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A one-day conference co-organized by
the Bristol Institute of Greece, Rome and the Classical Tradition &
the Centre for Medieval Studies, University of Toronto

University of Bristol, 10 July 2010

Keynote Speaker: Professor Carolyn Dinshaw, NYU


"In reading Cicero’s letters I felt charmed and offended in equal measure.
Indeed, beside myself, in a fit of anger I wrote to him as if he were a
friend and contemporary of mine, forgetting, as it were, the gap of time,
with a familiarity appropriate to my intimate acquaintance with his
thought; and I pointed out those things he had written that had offended
me." (Petrarch, Rerum Familiarum Liber I.1.42)

Love, desire, fannish obsession and emotional identification as modes of
engaging with texts, characters and authors are often framed as
illegitimate and transgressive: excessive, subjective, lacking in
scholarly rigour. Yet such modes of relating to texts and pasts persist,
across widely different historical periods and cultural contexts. Many
classical and medieval authors recount embodied and highly emotional
encounters with religious, fictional or historical characters, while
modern and postmodern practices of reception and reading – from high art
to the subcultural practices of media fandom – are characterized by desire
in all its ambivalent complexity. Theories of readership and reception,
however, sometimes seem unable to move beyond an antagonistic model:
cultural studies sees resistant audiences struggling to gain control of or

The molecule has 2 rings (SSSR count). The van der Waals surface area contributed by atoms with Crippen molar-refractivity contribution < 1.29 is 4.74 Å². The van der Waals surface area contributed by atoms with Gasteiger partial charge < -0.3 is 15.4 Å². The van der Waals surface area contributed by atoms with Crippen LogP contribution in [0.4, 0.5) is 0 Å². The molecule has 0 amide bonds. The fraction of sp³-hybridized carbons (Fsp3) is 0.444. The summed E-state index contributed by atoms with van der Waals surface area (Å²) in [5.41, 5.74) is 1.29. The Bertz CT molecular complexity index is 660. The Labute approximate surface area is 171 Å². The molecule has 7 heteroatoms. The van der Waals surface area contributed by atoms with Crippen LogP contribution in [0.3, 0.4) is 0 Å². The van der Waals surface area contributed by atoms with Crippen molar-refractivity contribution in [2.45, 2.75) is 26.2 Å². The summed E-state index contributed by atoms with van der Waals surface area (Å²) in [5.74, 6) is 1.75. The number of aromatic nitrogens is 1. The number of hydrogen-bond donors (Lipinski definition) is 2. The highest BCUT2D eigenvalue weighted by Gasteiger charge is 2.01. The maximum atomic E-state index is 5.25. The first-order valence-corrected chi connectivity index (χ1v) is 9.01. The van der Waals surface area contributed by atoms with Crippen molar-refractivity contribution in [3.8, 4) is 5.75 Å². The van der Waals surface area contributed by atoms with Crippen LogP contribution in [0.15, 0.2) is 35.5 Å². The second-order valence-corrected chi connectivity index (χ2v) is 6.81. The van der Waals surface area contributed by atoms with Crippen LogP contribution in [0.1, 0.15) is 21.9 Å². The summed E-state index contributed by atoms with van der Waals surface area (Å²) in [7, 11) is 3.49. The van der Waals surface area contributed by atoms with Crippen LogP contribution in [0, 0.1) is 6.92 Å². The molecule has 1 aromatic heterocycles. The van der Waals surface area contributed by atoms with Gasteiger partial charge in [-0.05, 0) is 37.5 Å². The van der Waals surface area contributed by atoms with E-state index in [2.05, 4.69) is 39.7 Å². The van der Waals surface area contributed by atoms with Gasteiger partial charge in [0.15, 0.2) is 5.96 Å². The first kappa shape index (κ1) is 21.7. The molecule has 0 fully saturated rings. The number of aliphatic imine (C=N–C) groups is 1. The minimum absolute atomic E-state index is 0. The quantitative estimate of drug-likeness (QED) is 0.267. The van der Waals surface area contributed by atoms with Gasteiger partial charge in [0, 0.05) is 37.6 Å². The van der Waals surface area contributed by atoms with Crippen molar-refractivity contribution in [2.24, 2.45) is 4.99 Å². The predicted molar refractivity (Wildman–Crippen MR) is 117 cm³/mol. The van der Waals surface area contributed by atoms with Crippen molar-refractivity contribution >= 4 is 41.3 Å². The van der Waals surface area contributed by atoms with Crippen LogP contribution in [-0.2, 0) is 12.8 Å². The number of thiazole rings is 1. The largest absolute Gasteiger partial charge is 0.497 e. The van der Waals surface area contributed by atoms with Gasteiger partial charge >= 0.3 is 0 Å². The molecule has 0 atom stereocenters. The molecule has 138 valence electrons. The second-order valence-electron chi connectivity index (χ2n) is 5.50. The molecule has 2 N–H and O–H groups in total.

to overwrite an ideologically loaded text, while literary models of
reception have young poets fighting to assert their poetic autonomy
vis-a-vis the paternal authority of their literary ancestors.

This conference aims, by contrast, to begin to elaborate a theory of the
erotics of reception. It will bring together scholars working in and
across various disciplines to share research into reading, writing and
viewing practices characterized by love, identification, and desire: we
hope that it will lead to the establishment of an international research
network and the formulation of some long-term research projects. In order
to facilitate discussion at the conference, we will ask participants to
circulate full papers (around 5,000 words) in May 2010.

We now invite abstracts of 300 words, to be submitted by email by 30
November 2009. Abstracts will be assessed on the basis of their
theoretical and interdisciplinary interest. We particularly welcome
contributions from scholars working on literary, visual and performance
texts in the fields of: history, reception studies, mediaeval studies, fan
studies, cultural studies, theology, and literary/critical theory.

Some ideas which might be addressed include, but are not limited to:

* Writing oneself into the text: self-insertion and empathetic identification
* Historical desire: does the historian desire the past?
* Hermeneutics and erotics
* Pleasures of the text, pleasures of the body: (how) are embodied
responses to the text gendered?
* Anachronistic reading: does desire disturb chronology?
* Erotics and/or eristics: love-hate relationships with texts

This conference is part of the ‘Thinking Reciprocity’ series and will
follow directly from the conference ‘Reception and the Gift of Beauty’
(Bristol, 8-9 July 2010). Reduced fees will be offered to people attending
both conferences.
If you have any queries, or to submit an abstract, please contact one of
the conference organizers:

Dr Ika Willis (Ika.Willis AT
Anna Wilson (anna.wilson AT

This Day in Ancient History: ante diem iii idus sextiles

ante diem iii idus sextiles

480 B.C. — Battle of Thermopylae ; death of Leonidas et al (by one reckoning)

480 B.C. — Battle of Artemesium (by one reckoning)

117 A.D. — dies imperii of the emperor Hadrian

275 A.D. — martyrdom of Alexander the Charcoal Burner at Cremona

295 A.D. — martyrdom of Susanna at Rome

1928 — birth of Emily Vermeule (Greece in the Bronze Age)